- Last year we hit peak price at $270k a door and this year in the 1st half of 2018 we’re down to $255k. This isn’t a major cause for concern but should be something to watch for.
- Newer construction on average is ranging between $400,000-450,000 a door with exceptions like The Dylan in Point Loma where prices were at about $500,000 a door.
- The total number of transaction is down 30% in the first half of 2018 compared to the first half of 2017
- Fewer people chasing deals and banks looking at higher LTVs up to 50%
- Institutional investors may be in hold periods
- In the first half of 2018, we’ve only had 2 deals go over $100 million.
- Industrial properties are leading the way with the highest cap rates, followed by office, retail, and multifamily.
- Along the coast, we’re seeing deals close at insanely low cap rates of 1.5-2.5%.
- Many of the 5-5.5% cap rates in areas like National City, Chula Vista, La Mesa, North County, etc… are no longer around.
- CoStar does not anticipate much cap rate expansion – maybe .3%
- Our two favorite property types are multifamily and industrial. An ideal strategy may be for someone to move out of a lower cap rate multi-family property that could possibly fall under rent control in the future and move to a higher cap rate industrial building.
San Diego Demographics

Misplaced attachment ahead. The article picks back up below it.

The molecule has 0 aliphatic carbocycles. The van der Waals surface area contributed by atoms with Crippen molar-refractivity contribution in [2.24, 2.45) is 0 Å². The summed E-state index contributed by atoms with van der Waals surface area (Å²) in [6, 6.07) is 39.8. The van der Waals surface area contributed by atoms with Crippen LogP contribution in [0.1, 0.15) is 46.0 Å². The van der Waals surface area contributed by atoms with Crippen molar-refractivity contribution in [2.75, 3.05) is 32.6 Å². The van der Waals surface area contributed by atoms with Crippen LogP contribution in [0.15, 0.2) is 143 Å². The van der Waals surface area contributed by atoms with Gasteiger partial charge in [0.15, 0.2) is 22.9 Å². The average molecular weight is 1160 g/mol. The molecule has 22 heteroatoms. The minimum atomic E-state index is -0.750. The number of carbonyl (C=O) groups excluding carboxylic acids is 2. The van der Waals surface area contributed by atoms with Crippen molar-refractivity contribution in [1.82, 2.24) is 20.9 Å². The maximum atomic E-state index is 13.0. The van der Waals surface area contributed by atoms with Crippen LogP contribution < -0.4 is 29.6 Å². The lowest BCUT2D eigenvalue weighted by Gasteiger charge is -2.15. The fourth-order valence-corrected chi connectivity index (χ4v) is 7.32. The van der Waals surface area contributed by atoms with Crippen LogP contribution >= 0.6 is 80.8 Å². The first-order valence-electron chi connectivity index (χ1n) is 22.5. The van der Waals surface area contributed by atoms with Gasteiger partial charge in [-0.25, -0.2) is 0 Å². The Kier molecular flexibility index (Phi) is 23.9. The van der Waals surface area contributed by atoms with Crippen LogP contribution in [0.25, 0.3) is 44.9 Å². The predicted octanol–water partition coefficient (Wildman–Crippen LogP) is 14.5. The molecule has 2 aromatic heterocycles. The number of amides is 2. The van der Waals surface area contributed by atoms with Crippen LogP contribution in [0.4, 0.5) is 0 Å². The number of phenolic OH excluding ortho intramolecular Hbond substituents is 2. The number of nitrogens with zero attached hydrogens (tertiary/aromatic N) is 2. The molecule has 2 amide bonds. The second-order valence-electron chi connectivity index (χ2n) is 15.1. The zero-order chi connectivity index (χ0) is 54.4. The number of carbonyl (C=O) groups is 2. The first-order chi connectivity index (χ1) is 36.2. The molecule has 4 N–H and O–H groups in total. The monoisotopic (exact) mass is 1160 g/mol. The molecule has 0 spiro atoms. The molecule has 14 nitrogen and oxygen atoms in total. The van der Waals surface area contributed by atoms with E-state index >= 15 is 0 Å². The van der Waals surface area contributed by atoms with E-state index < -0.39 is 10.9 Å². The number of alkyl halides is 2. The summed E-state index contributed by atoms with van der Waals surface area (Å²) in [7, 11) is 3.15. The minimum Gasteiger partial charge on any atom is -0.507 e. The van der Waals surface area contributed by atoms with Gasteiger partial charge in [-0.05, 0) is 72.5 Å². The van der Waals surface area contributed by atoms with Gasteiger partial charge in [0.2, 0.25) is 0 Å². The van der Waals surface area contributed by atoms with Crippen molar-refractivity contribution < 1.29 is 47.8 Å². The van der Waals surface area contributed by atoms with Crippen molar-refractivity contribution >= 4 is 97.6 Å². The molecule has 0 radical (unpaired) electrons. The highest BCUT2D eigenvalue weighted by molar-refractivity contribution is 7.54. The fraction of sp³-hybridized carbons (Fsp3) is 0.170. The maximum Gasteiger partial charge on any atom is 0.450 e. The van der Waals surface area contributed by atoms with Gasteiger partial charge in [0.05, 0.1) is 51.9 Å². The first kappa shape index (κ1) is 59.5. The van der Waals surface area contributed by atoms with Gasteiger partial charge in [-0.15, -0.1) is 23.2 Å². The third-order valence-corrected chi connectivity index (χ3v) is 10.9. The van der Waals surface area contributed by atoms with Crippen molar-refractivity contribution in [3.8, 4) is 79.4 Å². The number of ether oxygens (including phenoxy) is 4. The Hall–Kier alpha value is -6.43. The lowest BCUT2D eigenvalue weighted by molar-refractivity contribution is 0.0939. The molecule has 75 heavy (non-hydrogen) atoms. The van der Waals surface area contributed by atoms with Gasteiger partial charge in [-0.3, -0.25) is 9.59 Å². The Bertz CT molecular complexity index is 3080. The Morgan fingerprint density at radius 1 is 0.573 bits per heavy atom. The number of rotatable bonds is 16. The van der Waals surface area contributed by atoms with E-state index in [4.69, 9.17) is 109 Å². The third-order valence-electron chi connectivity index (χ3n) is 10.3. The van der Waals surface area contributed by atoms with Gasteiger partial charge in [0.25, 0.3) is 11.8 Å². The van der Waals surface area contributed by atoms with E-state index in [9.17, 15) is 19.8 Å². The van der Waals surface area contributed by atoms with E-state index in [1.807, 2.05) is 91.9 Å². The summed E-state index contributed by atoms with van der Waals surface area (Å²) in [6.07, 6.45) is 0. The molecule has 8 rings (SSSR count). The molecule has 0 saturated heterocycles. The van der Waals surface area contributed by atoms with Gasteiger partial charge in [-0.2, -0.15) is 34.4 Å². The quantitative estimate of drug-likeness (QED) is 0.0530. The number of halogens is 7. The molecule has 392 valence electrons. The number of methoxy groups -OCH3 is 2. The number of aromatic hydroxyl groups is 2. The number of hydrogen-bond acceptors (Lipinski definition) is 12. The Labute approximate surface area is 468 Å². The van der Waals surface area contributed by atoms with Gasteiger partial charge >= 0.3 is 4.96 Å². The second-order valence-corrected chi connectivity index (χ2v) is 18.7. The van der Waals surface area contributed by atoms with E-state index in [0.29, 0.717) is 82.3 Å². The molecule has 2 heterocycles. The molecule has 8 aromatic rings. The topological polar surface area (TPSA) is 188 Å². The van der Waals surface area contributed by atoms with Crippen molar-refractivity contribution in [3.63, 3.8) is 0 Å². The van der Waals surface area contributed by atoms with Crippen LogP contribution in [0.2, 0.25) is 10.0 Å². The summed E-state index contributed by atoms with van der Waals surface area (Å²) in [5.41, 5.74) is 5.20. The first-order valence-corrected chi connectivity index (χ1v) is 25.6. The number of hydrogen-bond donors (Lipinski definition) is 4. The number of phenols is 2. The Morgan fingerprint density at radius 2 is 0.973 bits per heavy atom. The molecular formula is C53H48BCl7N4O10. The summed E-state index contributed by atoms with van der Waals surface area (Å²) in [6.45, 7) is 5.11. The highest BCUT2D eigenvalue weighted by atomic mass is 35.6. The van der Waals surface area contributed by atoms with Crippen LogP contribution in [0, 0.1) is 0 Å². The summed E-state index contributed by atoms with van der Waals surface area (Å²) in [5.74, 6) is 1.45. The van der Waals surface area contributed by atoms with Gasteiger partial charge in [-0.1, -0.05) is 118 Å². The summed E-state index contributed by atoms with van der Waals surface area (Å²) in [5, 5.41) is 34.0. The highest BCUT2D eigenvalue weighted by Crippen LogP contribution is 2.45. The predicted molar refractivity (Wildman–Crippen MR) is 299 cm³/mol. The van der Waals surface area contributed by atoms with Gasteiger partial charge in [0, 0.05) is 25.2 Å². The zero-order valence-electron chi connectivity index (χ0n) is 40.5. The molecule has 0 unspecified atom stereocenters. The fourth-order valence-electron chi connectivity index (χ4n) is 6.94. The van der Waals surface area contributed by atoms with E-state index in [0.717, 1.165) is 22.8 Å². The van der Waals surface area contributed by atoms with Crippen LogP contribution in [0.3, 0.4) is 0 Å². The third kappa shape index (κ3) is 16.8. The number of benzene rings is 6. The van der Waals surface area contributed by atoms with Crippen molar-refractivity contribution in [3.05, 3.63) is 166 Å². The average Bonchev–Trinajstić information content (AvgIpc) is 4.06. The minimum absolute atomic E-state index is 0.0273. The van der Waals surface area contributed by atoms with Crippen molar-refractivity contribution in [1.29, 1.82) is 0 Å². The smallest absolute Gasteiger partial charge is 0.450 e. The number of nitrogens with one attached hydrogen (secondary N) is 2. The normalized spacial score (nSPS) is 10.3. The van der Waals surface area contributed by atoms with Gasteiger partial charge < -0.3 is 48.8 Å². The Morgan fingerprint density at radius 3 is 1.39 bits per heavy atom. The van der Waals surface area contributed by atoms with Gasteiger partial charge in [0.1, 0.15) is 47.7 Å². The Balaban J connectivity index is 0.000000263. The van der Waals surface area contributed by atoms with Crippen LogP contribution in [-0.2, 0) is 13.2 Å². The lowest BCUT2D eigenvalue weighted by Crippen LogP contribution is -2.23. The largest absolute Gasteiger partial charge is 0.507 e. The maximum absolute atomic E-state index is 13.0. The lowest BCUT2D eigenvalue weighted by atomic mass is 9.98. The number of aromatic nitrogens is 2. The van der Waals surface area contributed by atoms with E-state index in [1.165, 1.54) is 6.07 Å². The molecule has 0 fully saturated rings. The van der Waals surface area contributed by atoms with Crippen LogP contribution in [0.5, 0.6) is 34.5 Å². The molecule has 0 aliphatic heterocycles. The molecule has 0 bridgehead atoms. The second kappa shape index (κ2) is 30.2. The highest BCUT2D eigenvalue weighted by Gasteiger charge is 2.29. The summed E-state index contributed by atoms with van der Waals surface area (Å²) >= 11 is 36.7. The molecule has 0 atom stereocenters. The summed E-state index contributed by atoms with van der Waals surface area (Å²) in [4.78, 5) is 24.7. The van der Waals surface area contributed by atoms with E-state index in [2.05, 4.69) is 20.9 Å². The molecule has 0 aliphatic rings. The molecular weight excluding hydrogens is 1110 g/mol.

- People with graduate degrees are coming to San Diego. Our tech and life sciences industries have driven significant growth.
- Those with a high school education are moving out due to a lack of wages that can meet the increased cost of living in San Diego.
- Population growth has fallen below the national scale. This is due to San Diego’s transient town mentality where residents do not typically stay for more than a few years. The transient mentality can be attributed to several factors including the higher cost of living, decreasing housing stock, environmental factors, etc…
- International migration has been the driver of our population growth. This can be attributed to factors like our growing life sciences and tech industries among other things.
- Many San Diegan’s are beginning to migrate to more affordable markets like Phoenix, Texas, and the Inland Empire. From 2012-2016, 42,000 people migrated to the Inland Empire alone. If this trend continues, San Diego may lose out on a lot of talented workers.
- Lack of job growth is leading some to pursue jobs in more thriving locations like the Bay Area.
- Increasingly San Diegan’s are waiting longer to get married. From 2000-2015 the average age to get married went up by approximately 5 years.
- This means the demand for more smaller units such as studios and one bedroom have increased and the demand for single-family homes has declined.
- San Diegan’s income growth is lagging far behind the increased cost of living. We’ve only seen about 2-3% increases this cycle. If this trend continues, many working-class San Diegan’s could face financial hardships as they try to afford the increased cost of living.